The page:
This New App Tells Airport Passengers When the Terminal Was Last Cleaned — and Allows Them to Give Feedback

Passenger looking at phone in airport

Traveling through the airport just got safer — and more high tech — as General Electric launched an app so passengers can keep track of the last time a terminal was cleaned.

In a new feature in GE’s “Wellness Trace App,” passengers will be able to track how often an area is cleaned and allow airports to set protocols to do so, as well as keep up with COVID-19 screenings for both passengers and employees, according to the company. To start, the app will be rolled out in the Albany International Airport.

“We believe [this] digital vision… is exactly the kind of template airports and airlines will need to ensure safe, healthy travel through the COVID-19 pandemic and beyond,” Andrew Coleman, the general manager of GE Aviation’s Digital Group, said in a statement.

The goal, according to GE, is for passengers to be able to offer feedback in real-time about how clean an area looks and create a database similar to Waze. Passengers will then be able to access cleaning information by scanning a QR code. More than 45 QR codes have been placed throughout the airport in Albany.

The public rollout follows a three month trial where the app was used to track cleaning and sanitation protocols.

“Being able to scan a QR code and know the last time that surface at the airport was cleaned may alleviate some of the stress and uncertainty people are feeling as they venture out and bring back a sense of confidence,” Albany County Executive Daniel P. McCoy said in a statement. “Any reassurance we can give people as they travel that they are doing so safely is important.”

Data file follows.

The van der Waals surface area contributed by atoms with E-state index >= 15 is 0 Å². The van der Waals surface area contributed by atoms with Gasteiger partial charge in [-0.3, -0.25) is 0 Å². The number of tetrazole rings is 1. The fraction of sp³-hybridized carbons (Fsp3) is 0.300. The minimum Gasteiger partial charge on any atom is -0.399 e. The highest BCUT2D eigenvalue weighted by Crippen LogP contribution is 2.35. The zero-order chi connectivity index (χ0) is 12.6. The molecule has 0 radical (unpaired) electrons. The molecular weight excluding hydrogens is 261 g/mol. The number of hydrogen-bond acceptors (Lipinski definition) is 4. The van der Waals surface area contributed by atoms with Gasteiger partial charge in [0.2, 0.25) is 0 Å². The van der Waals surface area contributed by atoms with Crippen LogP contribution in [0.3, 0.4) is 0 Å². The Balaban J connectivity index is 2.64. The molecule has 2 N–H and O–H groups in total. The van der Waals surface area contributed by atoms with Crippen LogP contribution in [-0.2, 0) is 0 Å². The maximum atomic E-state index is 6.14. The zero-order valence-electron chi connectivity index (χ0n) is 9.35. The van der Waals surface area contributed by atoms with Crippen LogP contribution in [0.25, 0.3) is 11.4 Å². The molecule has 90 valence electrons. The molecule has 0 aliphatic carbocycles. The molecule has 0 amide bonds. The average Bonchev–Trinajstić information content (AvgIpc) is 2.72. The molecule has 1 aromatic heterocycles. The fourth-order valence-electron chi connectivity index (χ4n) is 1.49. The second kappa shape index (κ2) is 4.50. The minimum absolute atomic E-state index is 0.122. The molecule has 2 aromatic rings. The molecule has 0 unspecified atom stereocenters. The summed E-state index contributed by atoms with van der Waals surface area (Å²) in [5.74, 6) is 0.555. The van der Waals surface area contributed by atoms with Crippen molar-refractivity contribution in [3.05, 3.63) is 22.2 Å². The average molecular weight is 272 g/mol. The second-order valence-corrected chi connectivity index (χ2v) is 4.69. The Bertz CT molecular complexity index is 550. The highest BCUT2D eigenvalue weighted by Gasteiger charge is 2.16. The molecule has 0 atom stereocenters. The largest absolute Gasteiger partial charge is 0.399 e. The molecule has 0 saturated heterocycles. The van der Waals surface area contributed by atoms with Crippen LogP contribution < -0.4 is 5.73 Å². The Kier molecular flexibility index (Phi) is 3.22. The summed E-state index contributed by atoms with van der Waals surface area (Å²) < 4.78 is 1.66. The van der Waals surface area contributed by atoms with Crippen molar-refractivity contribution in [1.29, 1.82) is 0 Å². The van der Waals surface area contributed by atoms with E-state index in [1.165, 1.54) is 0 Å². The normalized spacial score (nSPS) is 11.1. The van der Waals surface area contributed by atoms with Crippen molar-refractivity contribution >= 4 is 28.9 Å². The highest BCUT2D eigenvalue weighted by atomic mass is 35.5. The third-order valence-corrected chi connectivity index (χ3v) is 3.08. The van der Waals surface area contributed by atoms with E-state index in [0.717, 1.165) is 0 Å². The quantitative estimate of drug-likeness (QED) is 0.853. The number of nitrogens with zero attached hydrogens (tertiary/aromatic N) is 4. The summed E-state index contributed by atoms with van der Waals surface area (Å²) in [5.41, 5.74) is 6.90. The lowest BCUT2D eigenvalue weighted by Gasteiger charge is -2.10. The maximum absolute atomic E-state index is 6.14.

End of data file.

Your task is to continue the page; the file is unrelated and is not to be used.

The app joins a host of high-tech solutions airports and airlines have tested and implemented to help passengers navigate travel in the post-coronavirus world, including a robot that dispenses antimicrobial spray on United Airlines, a full-body disinfectant machine in the Hong Kong International Airport, a robotic disinfectant machine that uses UV light on JetBlue, and Delta’s antimicrobial bins at TSA checkpoints to keep passengers’ loose items clean.

The effort comes a couple of months after an investigation at New York City's John F. Kennedy International Airport revealed high-touch points — like bathroom stall doors, elevator buttons, and gate seating — may not be cleaned as thoroughly as they should.

Alison Fox is a contributing writer for Travel + Leisure. When she’s not in New York City, she likes to spend her time at the beach or exploring new destinations and hopes to visit every country in the world. Follow her adventures on Instagram.

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